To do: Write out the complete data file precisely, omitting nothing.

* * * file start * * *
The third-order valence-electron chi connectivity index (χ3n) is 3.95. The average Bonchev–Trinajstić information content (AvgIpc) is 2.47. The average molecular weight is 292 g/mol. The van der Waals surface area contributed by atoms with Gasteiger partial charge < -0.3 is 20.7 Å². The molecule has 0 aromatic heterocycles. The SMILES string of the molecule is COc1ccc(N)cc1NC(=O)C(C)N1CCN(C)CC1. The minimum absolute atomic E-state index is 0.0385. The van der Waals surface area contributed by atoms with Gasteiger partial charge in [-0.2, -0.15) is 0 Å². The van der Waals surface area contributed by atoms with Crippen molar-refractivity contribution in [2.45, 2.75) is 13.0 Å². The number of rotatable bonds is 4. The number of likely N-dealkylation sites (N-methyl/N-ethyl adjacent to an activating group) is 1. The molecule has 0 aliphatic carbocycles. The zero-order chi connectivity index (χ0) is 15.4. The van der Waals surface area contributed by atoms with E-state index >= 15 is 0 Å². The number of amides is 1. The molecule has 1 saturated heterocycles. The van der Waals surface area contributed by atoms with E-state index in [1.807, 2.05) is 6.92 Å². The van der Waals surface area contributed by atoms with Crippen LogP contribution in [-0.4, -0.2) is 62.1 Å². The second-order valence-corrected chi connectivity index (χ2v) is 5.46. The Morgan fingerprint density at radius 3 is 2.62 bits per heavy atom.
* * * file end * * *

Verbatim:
The third-order valence-electron chi connectivity index (χ3n) is 3.95. The average Bonchev–Trinajstić information content (AvgIpc) is 2.47. The average molecular weight is 292 g/mol. The van der Waals surface area contributed by atoms with Gasteiger partial charge < -0.3 is 20.7 Å². The molecule has 0 aromatic heterocycles. The SMILES string of the molecule is COc1ccc(N)cc1NC(=O)C(C)N1CCN(C)CC1. The minimum absolute atomic E-state index is 0.0385. The van der Waals surface area contributed by atoms with Gasteiger partial charge in [-0.2, -0.15) is 0 Å². The van der Waals surface area contributed by atoms with Crippen molar-refractivity contribution in [2.45, 2.75) is 13.0 Å². The number of rotatable bonds is 4. The number of likely N-dealkylation sites (N-methyl/N-ethyl adjacent to an activating group) is 1. The molecule has 0 aliphatic carbocycles. The zero-order chi connectivity index (χ0) is 15.4. The van der Waals surface area contributed by atoms with E-state index >= 15 is 0 Å². The number of amides is 1. The molecule has 1 saturated heterocycles. The van der Waals surface area contributed by atoms with E-state index in [1.807, 2.05) is 6.92 Å². The van der Waals surface area contributed by atoms with Crippen LogP contribution in [-0.4, -0.2) is 62.1 Å². The second-order valence-corrected chi connectivity index (χ2v) is 5.46. The Morgan fingerprint density at radius 3 is 2.62 bits per heavy atom.